The pandemic has only laid bare further the fragility of our health care system, already the world’s most expensive and with some of the poorest outcomes among western industrialized nations. We need to focus now and, in the days ahead, on how we can not only support the system we have now but to make it better for the future. We have learned, in painful fashion, that we need to crush fearmongering, misinformation, and attacks on medical science by anti-science political partisans. We know all too well how we lack and are in desperate need of a comprehensive, national plan to battle Covid-19 with robust testing, isolating the infected, tracing their contacts, and supporting communities pounded by the disease and its related economic damages.
We also need smart, evidence-respecting leaders to bring out the best in highly trained experts, not to brow beat them and make them cower over presenting scientific findings. President-elect Biden has implored the incumbent sulking in the White House to put his personal grievances aside, and, for the sake of the nation, to trust science, his best experts, and to attack the pandemic with the full force of a global superpower.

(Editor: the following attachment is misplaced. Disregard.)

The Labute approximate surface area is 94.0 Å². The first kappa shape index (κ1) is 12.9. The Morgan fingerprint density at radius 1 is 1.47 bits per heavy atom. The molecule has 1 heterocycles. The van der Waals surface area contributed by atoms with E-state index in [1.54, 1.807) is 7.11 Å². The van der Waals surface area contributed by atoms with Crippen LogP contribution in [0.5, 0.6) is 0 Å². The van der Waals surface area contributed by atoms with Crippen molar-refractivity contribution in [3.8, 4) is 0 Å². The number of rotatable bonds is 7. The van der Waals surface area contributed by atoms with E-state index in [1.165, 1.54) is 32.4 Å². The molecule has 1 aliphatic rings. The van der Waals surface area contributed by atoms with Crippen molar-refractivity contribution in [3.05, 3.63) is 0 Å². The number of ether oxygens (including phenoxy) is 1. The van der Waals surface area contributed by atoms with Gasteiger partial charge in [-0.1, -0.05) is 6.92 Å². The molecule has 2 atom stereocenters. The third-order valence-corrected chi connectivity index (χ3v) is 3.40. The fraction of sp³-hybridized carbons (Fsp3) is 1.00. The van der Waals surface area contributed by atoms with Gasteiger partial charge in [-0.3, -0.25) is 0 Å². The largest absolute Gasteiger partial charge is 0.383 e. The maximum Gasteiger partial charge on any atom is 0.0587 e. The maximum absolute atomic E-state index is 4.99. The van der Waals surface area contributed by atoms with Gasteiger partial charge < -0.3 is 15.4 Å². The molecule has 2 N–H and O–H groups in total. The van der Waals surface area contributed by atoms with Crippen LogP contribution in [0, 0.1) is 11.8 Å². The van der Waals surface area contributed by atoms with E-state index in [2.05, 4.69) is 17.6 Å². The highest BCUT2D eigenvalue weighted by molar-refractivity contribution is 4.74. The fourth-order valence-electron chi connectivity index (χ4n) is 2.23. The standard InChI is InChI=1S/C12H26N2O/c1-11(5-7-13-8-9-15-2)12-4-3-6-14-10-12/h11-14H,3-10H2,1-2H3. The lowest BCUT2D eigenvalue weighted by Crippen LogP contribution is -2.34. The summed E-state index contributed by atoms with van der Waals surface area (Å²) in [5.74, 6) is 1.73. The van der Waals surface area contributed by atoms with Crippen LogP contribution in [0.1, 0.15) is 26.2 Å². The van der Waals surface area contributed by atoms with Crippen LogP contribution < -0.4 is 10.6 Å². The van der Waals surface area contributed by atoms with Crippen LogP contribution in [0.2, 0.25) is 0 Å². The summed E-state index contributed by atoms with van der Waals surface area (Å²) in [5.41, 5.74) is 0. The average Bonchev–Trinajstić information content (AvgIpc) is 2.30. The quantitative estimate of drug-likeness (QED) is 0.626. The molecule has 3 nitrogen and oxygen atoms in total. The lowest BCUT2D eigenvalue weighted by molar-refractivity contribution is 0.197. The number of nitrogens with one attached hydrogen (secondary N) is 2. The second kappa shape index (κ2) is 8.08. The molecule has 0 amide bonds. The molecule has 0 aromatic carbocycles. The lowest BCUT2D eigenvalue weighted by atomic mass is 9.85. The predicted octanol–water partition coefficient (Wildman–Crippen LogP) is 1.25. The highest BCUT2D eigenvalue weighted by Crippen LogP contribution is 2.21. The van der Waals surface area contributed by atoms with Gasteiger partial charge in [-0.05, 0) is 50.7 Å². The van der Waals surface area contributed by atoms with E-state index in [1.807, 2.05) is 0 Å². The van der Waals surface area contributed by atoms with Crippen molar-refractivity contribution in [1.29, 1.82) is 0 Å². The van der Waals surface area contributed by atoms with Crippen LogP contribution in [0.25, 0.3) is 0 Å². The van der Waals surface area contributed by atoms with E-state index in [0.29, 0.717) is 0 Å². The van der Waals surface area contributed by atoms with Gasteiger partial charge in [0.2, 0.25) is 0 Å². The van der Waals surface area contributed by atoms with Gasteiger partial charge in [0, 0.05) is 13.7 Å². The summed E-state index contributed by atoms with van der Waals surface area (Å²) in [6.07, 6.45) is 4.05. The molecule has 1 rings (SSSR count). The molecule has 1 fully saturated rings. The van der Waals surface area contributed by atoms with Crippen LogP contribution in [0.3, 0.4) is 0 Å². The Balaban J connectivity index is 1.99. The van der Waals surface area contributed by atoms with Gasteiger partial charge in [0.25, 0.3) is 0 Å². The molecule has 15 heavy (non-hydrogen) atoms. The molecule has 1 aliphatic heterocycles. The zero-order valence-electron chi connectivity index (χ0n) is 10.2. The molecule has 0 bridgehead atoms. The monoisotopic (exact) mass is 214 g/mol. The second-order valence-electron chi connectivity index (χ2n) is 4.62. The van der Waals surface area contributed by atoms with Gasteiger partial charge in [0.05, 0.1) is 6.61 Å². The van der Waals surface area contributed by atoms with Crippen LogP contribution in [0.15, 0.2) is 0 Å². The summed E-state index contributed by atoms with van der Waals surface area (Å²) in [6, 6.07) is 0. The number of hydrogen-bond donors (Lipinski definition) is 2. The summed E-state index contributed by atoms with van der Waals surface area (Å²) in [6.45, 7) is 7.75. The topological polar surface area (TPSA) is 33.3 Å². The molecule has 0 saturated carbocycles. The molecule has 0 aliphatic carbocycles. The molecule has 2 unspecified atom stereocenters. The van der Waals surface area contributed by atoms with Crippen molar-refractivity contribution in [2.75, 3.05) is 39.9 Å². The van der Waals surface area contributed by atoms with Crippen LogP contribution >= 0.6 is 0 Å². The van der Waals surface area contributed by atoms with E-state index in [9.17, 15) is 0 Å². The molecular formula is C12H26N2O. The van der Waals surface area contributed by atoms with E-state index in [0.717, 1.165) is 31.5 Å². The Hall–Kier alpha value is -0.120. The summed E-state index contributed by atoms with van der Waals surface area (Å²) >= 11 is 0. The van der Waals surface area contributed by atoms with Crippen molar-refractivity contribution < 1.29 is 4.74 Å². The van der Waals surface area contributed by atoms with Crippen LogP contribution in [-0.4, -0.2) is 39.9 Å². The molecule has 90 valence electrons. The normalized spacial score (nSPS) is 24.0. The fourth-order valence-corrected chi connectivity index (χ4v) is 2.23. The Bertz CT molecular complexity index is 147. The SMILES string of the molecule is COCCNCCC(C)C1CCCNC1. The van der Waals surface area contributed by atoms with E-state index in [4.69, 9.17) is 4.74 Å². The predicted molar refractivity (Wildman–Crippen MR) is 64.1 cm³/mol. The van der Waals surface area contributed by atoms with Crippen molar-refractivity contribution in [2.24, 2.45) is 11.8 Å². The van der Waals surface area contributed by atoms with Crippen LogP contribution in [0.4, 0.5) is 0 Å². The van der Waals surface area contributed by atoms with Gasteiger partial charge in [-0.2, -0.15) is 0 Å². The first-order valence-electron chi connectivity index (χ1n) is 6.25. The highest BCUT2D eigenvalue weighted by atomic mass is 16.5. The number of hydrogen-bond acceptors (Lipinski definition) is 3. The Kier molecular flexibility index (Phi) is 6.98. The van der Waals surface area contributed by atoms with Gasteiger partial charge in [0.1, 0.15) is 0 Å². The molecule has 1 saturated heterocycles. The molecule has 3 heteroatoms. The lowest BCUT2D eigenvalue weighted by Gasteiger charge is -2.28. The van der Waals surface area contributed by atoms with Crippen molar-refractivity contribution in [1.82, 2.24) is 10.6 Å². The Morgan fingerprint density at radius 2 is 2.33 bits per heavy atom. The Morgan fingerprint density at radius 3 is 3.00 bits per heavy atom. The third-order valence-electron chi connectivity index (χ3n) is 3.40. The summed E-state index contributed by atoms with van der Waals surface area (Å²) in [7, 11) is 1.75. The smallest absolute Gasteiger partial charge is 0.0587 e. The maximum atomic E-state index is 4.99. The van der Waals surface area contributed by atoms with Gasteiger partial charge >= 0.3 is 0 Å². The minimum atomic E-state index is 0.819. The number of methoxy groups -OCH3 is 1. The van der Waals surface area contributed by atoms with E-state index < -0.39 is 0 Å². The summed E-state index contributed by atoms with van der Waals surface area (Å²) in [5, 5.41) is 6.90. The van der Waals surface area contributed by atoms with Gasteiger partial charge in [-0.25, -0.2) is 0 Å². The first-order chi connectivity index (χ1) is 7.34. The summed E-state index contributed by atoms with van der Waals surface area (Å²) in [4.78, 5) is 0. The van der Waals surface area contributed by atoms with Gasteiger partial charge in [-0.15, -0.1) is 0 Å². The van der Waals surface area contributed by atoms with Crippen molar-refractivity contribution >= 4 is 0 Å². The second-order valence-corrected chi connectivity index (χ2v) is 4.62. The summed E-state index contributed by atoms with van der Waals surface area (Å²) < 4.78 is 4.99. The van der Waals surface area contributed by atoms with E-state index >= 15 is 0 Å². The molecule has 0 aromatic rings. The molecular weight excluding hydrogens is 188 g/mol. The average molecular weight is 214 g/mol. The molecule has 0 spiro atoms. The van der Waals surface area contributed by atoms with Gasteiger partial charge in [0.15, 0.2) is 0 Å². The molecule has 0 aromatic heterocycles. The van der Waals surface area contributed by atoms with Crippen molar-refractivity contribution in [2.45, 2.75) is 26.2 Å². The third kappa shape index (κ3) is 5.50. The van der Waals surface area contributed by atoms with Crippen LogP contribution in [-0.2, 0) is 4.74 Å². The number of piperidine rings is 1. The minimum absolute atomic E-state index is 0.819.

With the current worrisome pace of infection, hospitalization, and death due to the coronavirus, that ought to be an inarguable course. History would admonish a commander-in-chief who left his troops in mid-battle to a slaughter. Lifetime ignominy would haunt any medical team that walked off in a huff and failed to provide all due to care to the sick and dying in a sprawling emergency.
How will Trump be remembered forever — and will his full and final record be shaped by the specter looming over the last days of his term? Where, by the way, is Vice President Pence and the White House coronavirus task force?
We know dozens of Trump’s men and women may be felled by their own reckless exposure and infection by the coronavirus. We know that scores of duty-bound Secret Service personnel have been exposed and infected while protecting the White House crew. But let’s not forget that a passel of people swore oaths to honor, serve, and protect the American people — right up to Inauguration Day. We and they have a lot of work to do to not only defeat the coronavirus but to put the country in a far better place, asap.